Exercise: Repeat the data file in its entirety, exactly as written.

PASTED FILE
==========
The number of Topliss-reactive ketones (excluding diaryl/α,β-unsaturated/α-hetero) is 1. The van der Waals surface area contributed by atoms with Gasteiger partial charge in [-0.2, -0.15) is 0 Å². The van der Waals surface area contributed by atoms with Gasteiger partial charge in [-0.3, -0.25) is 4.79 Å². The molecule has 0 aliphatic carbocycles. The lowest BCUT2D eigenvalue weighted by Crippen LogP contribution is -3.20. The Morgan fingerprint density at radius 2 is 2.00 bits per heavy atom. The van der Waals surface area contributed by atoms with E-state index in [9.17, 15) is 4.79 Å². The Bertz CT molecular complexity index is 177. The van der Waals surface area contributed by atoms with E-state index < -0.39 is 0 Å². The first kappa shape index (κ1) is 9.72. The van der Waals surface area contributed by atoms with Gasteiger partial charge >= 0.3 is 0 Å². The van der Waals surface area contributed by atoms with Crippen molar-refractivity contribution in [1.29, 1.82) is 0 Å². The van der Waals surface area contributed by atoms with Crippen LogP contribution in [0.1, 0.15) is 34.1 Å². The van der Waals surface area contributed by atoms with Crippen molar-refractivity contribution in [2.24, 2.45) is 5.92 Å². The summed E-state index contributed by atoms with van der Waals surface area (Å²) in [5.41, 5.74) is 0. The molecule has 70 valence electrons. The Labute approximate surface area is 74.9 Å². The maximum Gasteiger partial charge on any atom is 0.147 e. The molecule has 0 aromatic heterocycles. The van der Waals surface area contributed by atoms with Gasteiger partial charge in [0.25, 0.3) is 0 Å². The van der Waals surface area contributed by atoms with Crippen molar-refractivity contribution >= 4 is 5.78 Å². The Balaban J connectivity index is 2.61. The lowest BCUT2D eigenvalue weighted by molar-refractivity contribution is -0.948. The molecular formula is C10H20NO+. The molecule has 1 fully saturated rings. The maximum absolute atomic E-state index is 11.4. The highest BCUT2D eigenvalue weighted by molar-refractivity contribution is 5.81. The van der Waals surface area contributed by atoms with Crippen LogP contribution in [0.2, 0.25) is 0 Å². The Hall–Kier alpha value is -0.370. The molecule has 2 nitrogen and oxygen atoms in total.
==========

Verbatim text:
The number of Topliss-reactive ketones (excluding diaryl/α,β-unsaturated/α-hetero) is 1. The van der Waals surface area contributed by atoms with Gasteiger partial charge in [-0.2, -0.15) is 0 Å². The van der Waals surface area contributed by atoms with Gasteiger partial charge in [-0.3, -0.25) is 4.79 Å². The molecule has 0 aliphatic carbocycles. The lowest BCUT2D eigenvalue weighted by Crippen LogP contribution is -3.20. The Morgan fingerprint density at radius 2 is 2.00 bits per heavy atom. The van der Waals surface area contributed by atoms with E-state index in [9.17, 15) is 4.79 Å². The Bertz CT molecular complexity index is 177. The van der Waals surface area contributed by atoms with E-state index < -0.39 is 0 Å². The first kappa shape index (κ1) is 9.72. The van der Waals surface area contributed by atoms with Gasteiger partial charge >= 0.3 is 0 Å². The van der Waals surface area contributed by atoms with Crippen molar-refractivity contribution in [1.29, 1.82) is 0 Å². The van der Waals surface area contributed by atoms with Crippen LogP contribution in [0.1, 0.15) is 34.1 Å². The van der Waals surface area contributed by atoms with Crippen molar-refractivity contribution in [2.24, 2.45) is 5.92 Å². The summed E-state index contributed by atoms with van der Waals surface area (Å²) in [5.41, 5.74) is 0. The molecule has 70 valence electrons. The Labute approximate surface area is 74.9 Å². The maximum Gasteiger partial charge on any atom is 0.147 e. The molecule has 0 aromatic heterocycles. The van der Waals surface area contributed by atoms with Gasteiger partial charge in [0.25, 0.3) is 0 Å². The van der Waals surface area contributed by atoms with Crippen molar-refractivity contribution >= 4 is 5.78 Å². The Balaban J connectivity index is 2.61. The lowest BCUT2D eigenvalue weighted by molar-refractivity contribution is -0.948. The molecular formula is C10H20NO+. The molecule has 1 fully saturated rings. The maximum absolute atomic E-state index is 11.4. The highest BCUT2D eigenvalue weighted by molar-refractivity contribution is 5.81. The van der Waals surface area contributed by atoms with Crippen LogP contribution in [0.2, 0.25) is 0 Å². The Hall–Kier alpha value is -0.370. The molecule has 2 nitrogen and oxygen atoms in total.